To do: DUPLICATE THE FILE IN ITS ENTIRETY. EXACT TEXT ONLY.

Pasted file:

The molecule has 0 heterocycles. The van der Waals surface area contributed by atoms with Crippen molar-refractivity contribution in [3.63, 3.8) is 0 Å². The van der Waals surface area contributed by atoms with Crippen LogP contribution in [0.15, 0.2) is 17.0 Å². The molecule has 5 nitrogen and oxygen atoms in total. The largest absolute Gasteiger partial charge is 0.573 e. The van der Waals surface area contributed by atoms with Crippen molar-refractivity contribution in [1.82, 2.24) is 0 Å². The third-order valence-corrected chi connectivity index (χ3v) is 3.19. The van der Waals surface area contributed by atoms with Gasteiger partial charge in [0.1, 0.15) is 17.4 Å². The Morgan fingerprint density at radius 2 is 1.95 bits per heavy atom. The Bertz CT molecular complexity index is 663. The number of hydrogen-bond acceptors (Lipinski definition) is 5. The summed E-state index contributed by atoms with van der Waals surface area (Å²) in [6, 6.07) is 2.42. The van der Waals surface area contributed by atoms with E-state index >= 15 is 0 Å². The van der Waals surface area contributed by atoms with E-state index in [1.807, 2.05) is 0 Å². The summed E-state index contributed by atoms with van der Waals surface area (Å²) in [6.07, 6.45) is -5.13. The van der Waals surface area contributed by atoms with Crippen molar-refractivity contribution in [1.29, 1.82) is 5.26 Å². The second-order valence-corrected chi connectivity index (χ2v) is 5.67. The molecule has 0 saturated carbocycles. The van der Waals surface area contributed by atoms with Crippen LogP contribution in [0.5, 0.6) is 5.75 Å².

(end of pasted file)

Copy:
The molecule has 0 heterocycles. The van der Waals surface area contributed by atoms with Crippen molar-refractivity contribution in [3.63, 3.8) is 0 Å². The van der Waals surface area contributed by atoms with Crippen LogP contribution in [0.15, 0.2) is 17.0 Å². The molecule has 5 nitrogen and oxygen atoms in total. The largest absolute Gasteiger partial charge is 0.573 e. The van der Waals surface area contributed by atoms with Crippen molar-refractivity contribution in [1.82, 2.24) is 0 Å². The third-order valence-corrected chi connectivity index (χ3v) is 3.19. The van der Waals surface area contributed by atoms with Gasteiger partial charge in [0.1, 0.15) is 17.4 Å². The Morgan fingerprint density at radius 2 is 1.95 bits per heavy atom. The Bertz CT molecular complexity index is 663. The number of hydrogen-bond acceptors (Lipinski definition) is 5. The summed E-state index contributed by atoms with van der Waals surface area (Å²) in [6, 6.07) is 2.42. The van der Waals surface area contributed by atoms with E-state index >= 15 is 0 Å². The van der Waals surface area contributed by atoms with E-state index in [1.807, 2.05) is 0 Å². The summed E-state index contributed by atoms with van der Waals surface area (Å²) in [6.07, 6.45) is -5.13. The van der Waals surface area contributed by atoms with Crippen molar-refractivity contribution in [1.29, 1.82) is 5.26 Å². The second-order valence-corrected chi connectivity index (χ2v) is 5.67. The molecule has 0 saturated carbocycles. The van der Waals surface area contributed by atoms with Crippen LogP contribution in [0.5, 0.6) is 5.75 Å².